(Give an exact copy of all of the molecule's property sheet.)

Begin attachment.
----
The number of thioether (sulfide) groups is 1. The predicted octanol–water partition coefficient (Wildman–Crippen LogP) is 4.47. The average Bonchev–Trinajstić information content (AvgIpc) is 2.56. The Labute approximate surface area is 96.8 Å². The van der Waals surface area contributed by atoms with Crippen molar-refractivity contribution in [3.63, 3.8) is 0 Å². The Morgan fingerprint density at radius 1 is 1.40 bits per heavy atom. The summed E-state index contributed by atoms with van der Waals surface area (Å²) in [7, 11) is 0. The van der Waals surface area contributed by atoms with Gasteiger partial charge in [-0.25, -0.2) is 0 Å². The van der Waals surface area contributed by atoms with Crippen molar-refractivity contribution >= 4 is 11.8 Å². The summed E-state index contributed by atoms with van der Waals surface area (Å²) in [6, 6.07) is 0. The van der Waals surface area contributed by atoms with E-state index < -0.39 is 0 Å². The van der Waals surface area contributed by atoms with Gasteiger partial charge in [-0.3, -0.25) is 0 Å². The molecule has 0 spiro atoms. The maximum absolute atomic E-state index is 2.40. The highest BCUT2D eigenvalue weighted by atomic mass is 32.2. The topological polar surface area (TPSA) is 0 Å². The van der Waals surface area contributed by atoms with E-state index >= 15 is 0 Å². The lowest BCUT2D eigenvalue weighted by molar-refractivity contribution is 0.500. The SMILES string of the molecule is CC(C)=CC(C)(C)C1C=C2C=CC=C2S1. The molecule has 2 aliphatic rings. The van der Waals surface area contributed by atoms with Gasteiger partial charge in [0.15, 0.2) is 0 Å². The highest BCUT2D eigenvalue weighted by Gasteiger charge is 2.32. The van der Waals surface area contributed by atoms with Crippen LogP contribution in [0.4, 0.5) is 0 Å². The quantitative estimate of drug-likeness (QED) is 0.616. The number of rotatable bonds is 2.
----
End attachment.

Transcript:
The number of thioether (sulfide) groups is 1. The predicted octanol–water partition coefficient (Wildman–Crippen LogP) is 4.47. The average Bonchev–Trinajstić information content (AvgIpc) is 2.56. The Labute approximate surface area is 96.8 Å². The van der Waals surface area contributed by atoms with Crippen molar-refractivity contribution in [3.63, 3.8) is 0 Å². The Morgan fingerprint density at radius 1 is 1.40 bits per heavy atom. The summed E-state index contributed by atoms with van der Waals surface area (Å²) in [7, 11) is 0. The van der Waals surface area contributed by atoms with Gasteiger partial charge in [-0.25, -0.2) is 0 Å². The van der Waals surface area contributed by atoms with Crippen molar-refractivity contribution >= 4 is 11.8 Å². The summed E-state index contributed by atoms with van der Waals surface area (Å²) in [6, 6.07) is 0. The van der Waals surface area contributed by atoms with E-state index < -0.39 is 0 Å². The van der Waals surface area contributed by atoms with Gasteiger partial charge in [-0.3, -0.25) is 0 Å². The molecule has 0 spiro atoms. The maximum absolute atomic E-state index is 2.40. The highest BCUT2D eigenvalue weighted by atomic mass is 32.2. The topological polar surface area (TPSA) is 0 Å². The van der Waals surface area contributed by atoms with E-state index >= 15 is 0 Å². The lowest BCUT2D eigenvalue weighted by molar-refractivity contribution is 0.500. The SMILES string of the molecule is CC(C)=CC(C)(C)C1C=C2C=CC=C2S1. The molecule has 2 aliphatic rings. The van der Waals surface area contributed by atoms with Gasteiger partial charge in [0.15, 0.2) is 0 Å². The highest BCUT2D eigenvalue weighted by Gasteiger charge is 2.32. The van der Waals surface area contributed by atoms with Crippen LogP contribution in [0.4, 0.5) is 0 Å². The quantitative estimate of drug-likeness (QED) is 0.616. The number of rotatable bonds is 2.